VALib v56n1 - Openers

On Wednesday, October 28, at 4 p.m., attendees of the 2009 VLA Annual Conference had the opportunity to tour the Earl Gregg Swem Library’s Special Collections Research Center ( ) under the guidance of Director Bea Hardy. This behind-the-scenes look showed many fascinating treasures of the collection, such as documentation related to Thomas Jefferson’s time as a student at William and Mary; rare books that included that artistic early anti-theft device, fore-edge paintings; maps dating to the earliest days of Williamsburg; and even a collection of dog knickknacks. VLA members got to not only examine these unique items, but also discover how the Special Collections team preserves, houses, and catalogs them.

This behind-the-scenes
look showed many
fascinating treasures of the
collection ….

The tour party also learned about the Warren E. Burger Collection ( ). Though the collection is being cataloged now, these professional and personal papers and memorabilia can’t be shown to researchers until 2026. However, VLA members were able to observe several glass exhibit cases of photographs and memorabilia and a full-room replica of late Chief Justice Warren E. Burger’s office, which includes many original items as well as appropriate substitutes. Archivist Ute Schechter outlined Burger’s historical contributions, including his seventeen years as Chief Justice of the Supreme Court, his tireless work to improve the administration of justice, and his devotion to the Commission on the Bicentennial of the United States Constitution (appropriately reflected in the handout of free copies of the Constitution). In the end, despite the mystery that must surround the collection for the moment, these glimpses of Burger’s accomplishments and ethics provide a foretaste of the important material that we will one day have at our disposal.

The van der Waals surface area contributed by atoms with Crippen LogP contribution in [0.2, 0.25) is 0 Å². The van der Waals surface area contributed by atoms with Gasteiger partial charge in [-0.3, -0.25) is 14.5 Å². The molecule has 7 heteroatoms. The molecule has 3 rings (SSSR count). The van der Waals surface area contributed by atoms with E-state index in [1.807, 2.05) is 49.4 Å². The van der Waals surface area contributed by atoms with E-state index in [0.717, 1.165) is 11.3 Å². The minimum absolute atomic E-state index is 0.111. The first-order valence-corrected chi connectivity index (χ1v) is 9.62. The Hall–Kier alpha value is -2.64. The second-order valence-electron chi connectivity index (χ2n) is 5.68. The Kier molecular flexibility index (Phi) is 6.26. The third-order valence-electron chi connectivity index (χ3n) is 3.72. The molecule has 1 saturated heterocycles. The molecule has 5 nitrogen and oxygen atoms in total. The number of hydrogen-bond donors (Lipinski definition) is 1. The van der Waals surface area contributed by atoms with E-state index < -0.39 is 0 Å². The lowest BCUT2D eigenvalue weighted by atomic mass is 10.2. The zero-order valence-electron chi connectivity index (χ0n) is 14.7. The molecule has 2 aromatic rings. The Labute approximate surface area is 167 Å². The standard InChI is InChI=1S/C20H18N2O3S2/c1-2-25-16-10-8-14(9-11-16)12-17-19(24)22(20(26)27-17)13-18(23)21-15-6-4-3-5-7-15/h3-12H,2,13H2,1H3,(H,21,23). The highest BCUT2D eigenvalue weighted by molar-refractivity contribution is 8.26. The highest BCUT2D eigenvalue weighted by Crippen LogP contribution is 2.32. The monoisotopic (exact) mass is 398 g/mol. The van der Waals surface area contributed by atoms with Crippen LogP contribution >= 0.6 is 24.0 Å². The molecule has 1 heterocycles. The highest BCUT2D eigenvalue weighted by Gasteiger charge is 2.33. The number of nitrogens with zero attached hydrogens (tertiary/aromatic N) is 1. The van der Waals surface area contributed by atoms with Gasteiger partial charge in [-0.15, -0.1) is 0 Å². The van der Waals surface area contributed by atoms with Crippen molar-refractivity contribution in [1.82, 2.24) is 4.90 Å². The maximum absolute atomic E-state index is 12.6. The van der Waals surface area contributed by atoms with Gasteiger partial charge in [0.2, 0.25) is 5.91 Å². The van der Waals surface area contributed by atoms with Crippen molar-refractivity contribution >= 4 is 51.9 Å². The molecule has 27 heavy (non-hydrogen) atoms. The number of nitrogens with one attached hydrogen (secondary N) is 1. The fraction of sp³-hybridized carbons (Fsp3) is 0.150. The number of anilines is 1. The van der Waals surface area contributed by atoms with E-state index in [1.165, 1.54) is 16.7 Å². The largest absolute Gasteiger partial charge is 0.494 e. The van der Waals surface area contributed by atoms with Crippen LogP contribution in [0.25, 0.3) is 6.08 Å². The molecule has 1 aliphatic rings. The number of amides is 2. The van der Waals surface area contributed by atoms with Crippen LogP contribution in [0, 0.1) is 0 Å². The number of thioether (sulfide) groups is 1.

The tour concluded with an introduction to the SCRC Database ( ), created by Swem personnel using open-source software. This catalog, which is so well tailored to the Swem collection, offers browsing by collection title, record group, subject, and creator. A valuable supplement to the Swem Library catalog, it offers unprecedented access to the archives, and additional content is being added daily.

The preconference tour of one of Virginia’s largest special collection facilities was not only fascinating, but particularly well suited to our upcoming Virginia Libraries themed issue on special collections, libraries, and archives. We encourage all those who work with special collections to share their love of these marvelous repositories by providing articles and interviews that celebrate our intriguing heritage. With a deadline of August 1, 2010, the issue will be published as Volume 56, Number 4, October/November/December 2010. VL